Dexter, I bet you end up back in the Oil & Gas biz, make a bunch of money and help many people.
Don't despair, the next stage is coming soon, The new players will need people to figure out what went wrong and help cleaning it up.
We've had an "amateur hour' that lasted about a decade.
None of the land/oil & gas owners should feel bad about any mis-steps. I attended a lecture in the 1980's given by IBM's Thomas Watson, Jr.(his Dad founded IBM). Watson said anytime IBM does something in business for the first time, IBM usually receives a very expensive, painful education.
Like so much in life, gain comes from pain. I believe it's unavoidable. For me-all of the unpleasantness--it's like water off a duck's back.
Don't mess with Texas! Don't ever, ever mess with Texas!!
Thank you Dexter. Honest people with good intentions and a deep knowledge of the industry are a rarity these days. I bristled at first, very early on, when you expressed some doubt about the immediate development in NE Ohio. No one wants to hear negative facts at the beginning of a boom, but the truth should never be out of style. Thanks for your insight and advice. It seems to me to be, as always, solid. Thank you also Barry for describing a sound and intelligent approach the future. As for me, there's the old joke about the kid who starts digging into the manure pile because "there has to be a pony in here somewhere". I don't mind digging to find it, though I bet Dexter would tell me to just walk into the barn and look. Some people just have a better grasp of things. At any rate, a little more work, and however it is found, I bet my kids at least will get to enjoy the heck out of that pony.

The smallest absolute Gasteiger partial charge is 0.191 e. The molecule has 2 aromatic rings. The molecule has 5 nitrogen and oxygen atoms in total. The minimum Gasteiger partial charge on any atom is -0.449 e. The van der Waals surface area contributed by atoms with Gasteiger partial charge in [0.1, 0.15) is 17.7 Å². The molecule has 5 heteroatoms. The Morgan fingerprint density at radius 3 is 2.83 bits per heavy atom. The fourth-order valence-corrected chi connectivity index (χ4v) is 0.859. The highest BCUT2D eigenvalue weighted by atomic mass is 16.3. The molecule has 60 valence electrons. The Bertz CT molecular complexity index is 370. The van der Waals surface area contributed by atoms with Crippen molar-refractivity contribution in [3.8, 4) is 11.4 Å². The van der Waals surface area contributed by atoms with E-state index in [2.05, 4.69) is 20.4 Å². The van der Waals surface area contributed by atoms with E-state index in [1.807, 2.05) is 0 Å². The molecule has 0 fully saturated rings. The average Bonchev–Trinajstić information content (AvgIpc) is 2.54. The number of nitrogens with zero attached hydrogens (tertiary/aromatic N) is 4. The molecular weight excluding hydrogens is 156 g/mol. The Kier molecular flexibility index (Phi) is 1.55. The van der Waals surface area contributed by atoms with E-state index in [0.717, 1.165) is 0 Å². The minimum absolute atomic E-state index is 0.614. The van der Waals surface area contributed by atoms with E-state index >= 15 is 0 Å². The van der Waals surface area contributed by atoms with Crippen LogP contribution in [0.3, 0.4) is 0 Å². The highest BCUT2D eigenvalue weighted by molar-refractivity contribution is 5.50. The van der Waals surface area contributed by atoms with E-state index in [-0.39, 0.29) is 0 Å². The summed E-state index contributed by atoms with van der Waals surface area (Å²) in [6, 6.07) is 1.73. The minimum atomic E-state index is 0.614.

Dexter, I'm sorry to read that you're leaving, both the industry and this forum. You have, pretty much every single time I read your posts, been a source of good and useful information.
As far as the hard times go, the last time we saw something similar to today it took the "oil business" just about 15 years to pull out to the doldrums. I'm not saying that we will not see aggressive exploration and drilling again until 2030, but I don't think it is reasonable to expect it in eight months, either.
I will still be around to discuss the macro issues, especially from an investment standpoint. But I'm now shut off from the inside track of what's really happening within the industry on a micro level. Thus any advice I give would be speculative, and I've tried to steer away from that. I came here to help people with the cloudier issues, but now I can't effectively do that. I can't speak to specific landowner groups, company activities, etc. Thus my value to all of you has declined. But I'm happy to hover around and answer questions when I can. This place has become a destination for me and I hope that I can still be useful to all of you.